Battling scourge of militancy

Battling scourge of militancy

Battling scourge of militancy
Despite repeated assurance by the unity government, hopes for peace in Afghanistan have dimmed as the Taleban-led insurgents continued their reign of terror, now even targeting civilians in the capital of Kabul.
“I am not sure if lasting peace would return to Afghanistan in my lifetime or if my children and grandchildren would ever enjoy peace,” said Mohammad Khan, a 35-year-old Kabul resident.
At least three suicide car bombs struck Kabul over the past 10 days which had left nearly a dozen people, mostly civilians, dead and 40 others injured. On Saturday, a bomb blast killed a person and injured two others in the eastern Nangarhar province.
The casualties of the barbaric suicide bombings are mostly innocent civilians, including women and children.
Among those who have lost their lives in the deadly suicide bombings in Kabul over the past couple of weeks were an 18-year- old female university student, a guard of a company, and a taxi driver, the only bread-earner in his family.
The war-torn Afghanistan has witnessed more than three decades of bloody conflicts which begun with an invasion by the former Soviet Union in 1979. When the US-led coalition invaded Afghanistan and toppled the Taleban in late 2001, there was a ray of hope for Afghans that peace would finally settle in their troubled country. The post-Taleban Afghanistan backed by the international community has made tremendous achievements in all fields over the past 13 years. However, the militancy that was never rooted out has hindered the progress in many sectors and dampened hope for a lasting peace.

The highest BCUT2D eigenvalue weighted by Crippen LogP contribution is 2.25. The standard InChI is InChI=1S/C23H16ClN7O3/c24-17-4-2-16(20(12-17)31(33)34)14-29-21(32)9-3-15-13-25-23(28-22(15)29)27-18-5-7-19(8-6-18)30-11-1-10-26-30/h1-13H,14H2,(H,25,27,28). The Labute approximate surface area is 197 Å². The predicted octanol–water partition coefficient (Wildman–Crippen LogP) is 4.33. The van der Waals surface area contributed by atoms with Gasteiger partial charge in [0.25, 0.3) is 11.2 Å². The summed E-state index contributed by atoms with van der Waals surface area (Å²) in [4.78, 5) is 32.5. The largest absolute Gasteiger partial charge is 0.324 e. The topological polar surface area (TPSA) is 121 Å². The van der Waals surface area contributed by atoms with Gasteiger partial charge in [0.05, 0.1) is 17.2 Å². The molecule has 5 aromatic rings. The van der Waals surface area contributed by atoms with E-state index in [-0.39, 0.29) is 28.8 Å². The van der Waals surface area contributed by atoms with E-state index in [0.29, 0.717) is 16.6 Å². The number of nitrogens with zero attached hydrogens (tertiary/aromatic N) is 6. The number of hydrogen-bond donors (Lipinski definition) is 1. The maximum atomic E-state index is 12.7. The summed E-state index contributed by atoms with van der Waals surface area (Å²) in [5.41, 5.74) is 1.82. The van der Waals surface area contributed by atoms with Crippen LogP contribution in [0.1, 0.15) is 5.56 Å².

Civilian casualties in Afghanistan in the first half of this year jumped 24 percent against the same period last year, said a report of the UN Assistance Mission in Afghanistan (UNAMA) released here in July. According to UNAMA, for the six-month period, it has documented 4,853 casualties, including 1,564 dead and 3,289 injured.
Although the government has promised to ensure security in the country, the Afghans are doubtful that Kabul can really rein in the Taleban insurgents who seem to be more aggressive in their attacks.
Afghan Vice President Abdul Rashid Dustam vowed on Wednesday to “diminish” the Taleban militants and restore peace and stability across the country. One observer said the Afghan government must match its strong words with equally strong actions to finally wipe out the insurgency that has ruined the people’s lives in a once beautiful and peaceful country.
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